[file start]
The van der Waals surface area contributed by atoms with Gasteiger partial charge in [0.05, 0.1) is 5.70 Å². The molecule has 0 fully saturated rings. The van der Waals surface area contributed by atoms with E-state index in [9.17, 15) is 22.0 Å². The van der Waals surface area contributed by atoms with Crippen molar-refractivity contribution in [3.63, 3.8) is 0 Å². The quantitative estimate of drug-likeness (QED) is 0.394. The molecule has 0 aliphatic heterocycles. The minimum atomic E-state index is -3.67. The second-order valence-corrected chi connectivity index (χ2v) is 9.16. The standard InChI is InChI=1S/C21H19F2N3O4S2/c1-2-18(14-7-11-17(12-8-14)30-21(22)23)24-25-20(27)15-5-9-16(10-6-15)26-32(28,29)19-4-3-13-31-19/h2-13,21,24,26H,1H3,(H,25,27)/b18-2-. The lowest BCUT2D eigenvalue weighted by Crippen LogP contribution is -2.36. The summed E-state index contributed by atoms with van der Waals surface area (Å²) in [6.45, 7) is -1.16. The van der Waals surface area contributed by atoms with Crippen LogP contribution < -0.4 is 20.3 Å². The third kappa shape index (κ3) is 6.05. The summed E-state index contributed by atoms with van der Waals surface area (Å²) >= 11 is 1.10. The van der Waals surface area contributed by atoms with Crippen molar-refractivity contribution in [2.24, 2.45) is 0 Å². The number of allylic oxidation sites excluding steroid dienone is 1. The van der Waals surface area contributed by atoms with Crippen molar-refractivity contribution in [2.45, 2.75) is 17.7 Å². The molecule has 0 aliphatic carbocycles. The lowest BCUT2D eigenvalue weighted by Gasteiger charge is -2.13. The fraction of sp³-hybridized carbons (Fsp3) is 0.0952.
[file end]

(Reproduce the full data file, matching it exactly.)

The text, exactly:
The van der Waals surface area contributed by atoms with Gasteiger partial charge in [0.05, 0.1) is 5.70 Å². The molecule has 0 fully saturated rings. The van der Waals surface area contributed by atoms with E-state index in [9.17, 15) is 22.0 Å². The van der Waals surface area contributed by atoms with Crippen molar-refractivity contribution in [3.63, 3.8) is 0 Å². The quantitative estimate of drug-likeness (QED) is 0.394. The molecule has 0 aliphatic heterocycles. The minimum atomic E-state index is -3.67. The second-order valence-corrected chi connectivity index (χ2v) is 9.16. The standard InChI is InChI=1S/C21H19F2N3O4S2/c1-2-18(14-7-11-17(12-8-14)30-21(22)23)24-25-20(27)15-5-9-16(10-6-15)26-32(28,29)19-4-3-13-31-19/h2-13,21,24,26H,1H3,(H,25,27)/b18-2-. The lowest BCUT2D eigenvalue weighted by Crippen LogP contribution is -2.36. The summed E-state index contributed by atoms with van der Waals surface area (Å²) in [6.45, 7) is -1.16. The van der Waals surface area contributed by atoms with Crippen LogP contribution < -0.4 is 20.3 Å². The third kappa shape index (κ3) is 6.05. The summed E-state index contributed by atoms with van der Waals surface area (Å²) >= 11 is 1.10. The van der Waals surface area contributed by atoms with Crippen molar-refractivity contribution in [2.24, 2.45) is 0 Å². The number of allylic oxidation sites excluding steroid dienone is 1. The van der Waals surface area contributed by atoms with Crippen molar-refractivity contribution in [2.45, 2.75) is 17.7 Å². The molecule has 0 aliphatic carbocycles. The lowest BCUT2D eigenvalue weighted by Gasteiger charge is -2.13. The fraction of sp³-hybridized carbons (Fsp3) is 0.0952.